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Linda Marsa, Author of "Fevered," and PHI CEO Mary Pittman Discuss Climate Change & Public Health on Google Hangout

March 20, 2014

On March 20, 2014, the Public Health Institute's CEO Mary Pittman hosted a Google Hangout with science journalist Linda Marsa, author of Fevered: Why a Hotter Planet Will Hurt Our Health—And How We Can Save Ourselves. In Fevered, Marsa explains that while we’ve all been exposed to frightening images of melting ice caps and drought-cracked lakes, there remains a major part of global warming’s impact that the media has neglected—how people’s health will suffer from higher temperatures and extreme weather.

Fevered sheds light on the profound effects of climate change on individuals and communities, and what consequences we should all prepare for unless meaningful strategies are swiftly put in motion.

PHI’s Center for Climate Change and Health has been working to build healthy and climate-resilient communities that have the right tools to mitigate and adapt to climate change.  Engaging the scientific community, policy makers and civil society, the Center promotes strategies that effectively address climate change and its impacts while at the same time generating co-benefits for health and across other sectors.

Watch the recording of the Google Hangout below, then:

 

 

Praise for Fevered

"When temperatures rise, diseases thrive. Marsa, a contributing editor at Discover magazine, warns that global warming is ushering in a new era of medical crises for which we’re ill-prepared....Crammed with statistics, interviews and gruesome but fun facts, 'Fevered' make its case with plenty of hard evidence."—The New York Times Book Review

"Fevered is a timely reminder that society appears largely to be failing to prepare our health and public health systems for the risks associated with continuing climate change. In it, Marsa calls for American leadership to establish a worldwide “medical Marshall plan” against rising temperatures she finds will have a devastating effect on human health. Marsa’s engaging style and her liking for meticulous research help build a well-written, compelling narrative."—Lisa Palmer, The Yale Forum on Climate Change

About Mary A. Pittman, DrPH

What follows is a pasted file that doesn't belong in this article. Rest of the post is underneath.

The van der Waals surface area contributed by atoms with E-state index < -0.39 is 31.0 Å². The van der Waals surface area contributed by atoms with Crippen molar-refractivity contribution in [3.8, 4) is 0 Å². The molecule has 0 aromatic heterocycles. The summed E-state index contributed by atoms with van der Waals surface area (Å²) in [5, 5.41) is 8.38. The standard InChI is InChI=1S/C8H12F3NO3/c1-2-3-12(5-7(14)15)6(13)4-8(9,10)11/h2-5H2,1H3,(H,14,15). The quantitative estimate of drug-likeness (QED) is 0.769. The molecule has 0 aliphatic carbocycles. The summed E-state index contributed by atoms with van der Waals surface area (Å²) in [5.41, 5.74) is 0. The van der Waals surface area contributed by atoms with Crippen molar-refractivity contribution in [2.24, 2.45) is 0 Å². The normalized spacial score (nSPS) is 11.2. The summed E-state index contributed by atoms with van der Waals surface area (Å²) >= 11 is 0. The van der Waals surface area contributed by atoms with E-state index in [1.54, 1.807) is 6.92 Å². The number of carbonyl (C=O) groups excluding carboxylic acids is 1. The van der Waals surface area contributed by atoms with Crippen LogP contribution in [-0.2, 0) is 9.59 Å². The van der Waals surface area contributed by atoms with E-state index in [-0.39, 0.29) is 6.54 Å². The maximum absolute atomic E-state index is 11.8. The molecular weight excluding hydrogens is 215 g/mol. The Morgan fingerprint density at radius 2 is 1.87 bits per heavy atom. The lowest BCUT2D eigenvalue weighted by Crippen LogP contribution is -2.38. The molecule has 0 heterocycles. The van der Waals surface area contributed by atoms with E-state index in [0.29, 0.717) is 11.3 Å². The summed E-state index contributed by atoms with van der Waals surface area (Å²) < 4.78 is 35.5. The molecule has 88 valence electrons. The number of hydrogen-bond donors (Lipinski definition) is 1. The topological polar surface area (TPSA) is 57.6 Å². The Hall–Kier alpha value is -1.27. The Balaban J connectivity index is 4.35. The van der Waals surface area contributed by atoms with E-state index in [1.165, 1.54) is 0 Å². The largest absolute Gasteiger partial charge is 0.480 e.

Mary A. Pittman, DrPH, the President and CEO at the Public Health Institute, is a nationally recognized leader in improving community health, addressing health inequities among vulnerable people and promoting quality of care. Pittman became the organization’s second president and CEO in 2008. Her primary focus has been guiding PHI programs to achieve greater impact on public policy and practice in public health. Under Pittman’s leadership, PHI has emphasized the integration of new technologies in public health and health care, increasing advocacy for public policy and health reform, addressing health workforce shortages and the impacts of climate change on public health.

Before joining PHI, Pittman headed the Health Research and Educational Trust, a Chicago-based affiliate of the American Hospital Association, from 1993 to 2007. Previously, she was president and CEO of the California Association of Public Hospitals and a director of the San Francisco Department of Public Health. Pittman serves on numerous boards and committees, including the Institute of Medicine Roundtable on Population Health Improvement.   

About Linda Marsa

Linda Marsa is an award-winning Los Angeles-based investigative journalist, author and teacher specializing in science, medicine and health. Currently a contributing editor at Discover magazine, she specializes in investigative stories, profiles, long form Q & A interviews, and consumer advocacy pieces and has written on a wide range of topics, from the crisis in the nation’s emergency rooms, the dangers of prescription drugs, the gaping holes in the food safety net, and the middle class uninsured to environmental toxins, medical philanthropy in Hollywood and the scientists behind the headlines.

Her book, Fevered: Why a Hotter Planet Will Harm Our Health and How We Can Save Ourselves, about how global warming will affect our health, was published by Rodale in August, 2013, and just this February, Fevered won an honorable mention as best general nonfiction from the American Society of Journalists and Authors.